An epidemiological study involving primary school age kids was published in the journal, Nutrition. Known as the Healthy Growth Study, it investigated the association of late night overeating with breakfast habits and obesity. The sample was a group of children between the ages of 9 and 13 years. In this study, 1912 children took part and completed weight, height and physical activity analyses. Interestingly, late night overeating was associated with skipping breakfast, or smaller breakfast sizes the following day. 

However, the authors noted an important distinction with the results of this study. They found that children who had low levels of physical activity on top of late night eating were associated with a greater increase in BMI and weight. The combination of late night snacking, subsequent meal skipping and low physical activity poses a real risk for metabolic issues, such as weight gain in children.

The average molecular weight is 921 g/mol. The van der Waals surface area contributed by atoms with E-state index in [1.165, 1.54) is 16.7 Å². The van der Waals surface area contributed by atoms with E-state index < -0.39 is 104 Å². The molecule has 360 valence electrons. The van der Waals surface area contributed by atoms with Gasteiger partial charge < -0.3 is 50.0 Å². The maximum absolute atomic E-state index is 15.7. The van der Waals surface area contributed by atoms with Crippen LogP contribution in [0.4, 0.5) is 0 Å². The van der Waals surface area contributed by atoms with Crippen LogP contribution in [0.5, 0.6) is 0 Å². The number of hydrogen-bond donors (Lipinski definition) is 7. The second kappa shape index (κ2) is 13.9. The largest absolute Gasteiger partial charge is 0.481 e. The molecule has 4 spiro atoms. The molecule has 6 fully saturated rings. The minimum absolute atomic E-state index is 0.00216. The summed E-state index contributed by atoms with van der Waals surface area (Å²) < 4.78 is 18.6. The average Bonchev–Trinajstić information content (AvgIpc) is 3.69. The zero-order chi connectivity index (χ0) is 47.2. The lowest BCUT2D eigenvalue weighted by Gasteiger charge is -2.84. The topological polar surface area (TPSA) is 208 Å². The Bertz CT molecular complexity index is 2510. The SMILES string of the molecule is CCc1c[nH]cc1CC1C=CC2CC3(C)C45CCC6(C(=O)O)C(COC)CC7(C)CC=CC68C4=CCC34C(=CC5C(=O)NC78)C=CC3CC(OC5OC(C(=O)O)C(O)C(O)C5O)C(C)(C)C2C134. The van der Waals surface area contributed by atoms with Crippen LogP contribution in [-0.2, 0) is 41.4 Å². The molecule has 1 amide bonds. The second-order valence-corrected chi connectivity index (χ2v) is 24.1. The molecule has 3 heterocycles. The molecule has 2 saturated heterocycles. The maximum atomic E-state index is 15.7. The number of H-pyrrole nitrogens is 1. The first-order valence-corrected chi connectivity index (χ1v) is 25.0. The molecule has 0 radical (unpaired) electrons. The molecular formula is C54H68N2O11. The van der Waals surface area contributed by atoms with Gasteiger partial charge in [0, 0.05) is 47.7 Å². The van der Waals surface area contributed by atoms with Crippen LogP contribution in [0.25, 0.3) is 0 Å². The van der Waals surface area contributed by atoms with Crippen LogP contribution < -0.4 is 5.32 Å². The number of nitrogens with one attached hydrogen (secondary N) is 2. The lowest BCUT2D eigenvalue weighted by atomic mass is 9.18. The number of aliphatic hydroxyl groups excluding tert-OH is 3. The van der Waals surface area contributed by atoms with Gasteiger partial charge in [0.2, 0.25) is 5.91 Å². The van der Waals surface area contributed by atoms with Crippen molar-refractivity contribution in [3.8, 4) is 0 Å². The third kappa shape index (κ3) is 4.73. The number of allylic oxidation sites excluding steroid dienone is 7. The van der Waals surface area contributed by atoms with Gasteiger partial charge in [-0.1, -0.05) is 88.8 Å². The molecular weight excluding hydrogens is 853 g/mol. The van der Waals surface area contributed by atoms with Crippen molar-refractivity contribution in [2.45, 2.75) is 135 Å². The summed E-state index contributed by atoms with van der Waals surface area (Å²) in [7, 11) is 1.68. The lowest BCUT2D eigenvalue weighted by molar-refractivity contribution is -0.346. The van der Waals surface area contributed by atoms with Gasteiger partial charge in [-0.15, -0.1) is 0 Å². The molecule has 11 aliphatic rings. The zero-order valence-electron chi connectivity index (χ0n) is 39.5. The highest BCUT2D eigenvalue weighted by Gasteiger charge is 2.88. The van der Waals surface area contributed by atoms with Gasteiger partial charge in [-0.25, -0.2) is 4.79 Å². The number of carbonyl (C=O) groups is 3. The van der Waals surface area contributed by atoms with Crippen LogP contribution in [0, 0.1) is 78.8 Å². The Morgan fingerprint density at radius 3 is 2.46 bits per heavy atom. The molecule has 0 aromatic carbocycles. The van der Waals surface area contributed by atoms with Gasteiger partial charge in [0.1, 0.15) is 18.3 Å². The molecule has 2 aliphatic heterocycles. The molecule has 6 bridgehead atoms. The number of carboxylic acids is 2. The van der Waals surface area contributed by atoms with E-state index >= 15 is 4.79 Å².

Late Night Snacking Increases Type 2 Diabetes Risk

With an obvious negative impact on weight, it’s no surprise that there’s an increased risk of developing other metabolic conditions, like type 2 diabetes. A recent Danish study confirms this finding. Food intake is prevalent among people with type 2 diabetes and is associated with higher BMIs. The authors of this clinical trial concluded that late-evening food intake raises cardiovascular and blood glucose impairments

Of the 348 participants in the study, 42% reported frequent eating in the late evening, and 8% commonly continued to snack during the night. Also, people who are already overweight have a higher drive for late night eating. So it appears that once late night snacking begins, a habit forms and metabolic disruptions may ensue. Eventually, the hormonal and metabolic changes that occur in diabetes symptoms cause further cravings and snacking behaviour. Thus, a cycle manifests and it can be difficult to break. Clearly, it’s important to be aware of late-night snacking as it can have a series of negative health impacts.

Does Late Night Snacking Have Health Benefits?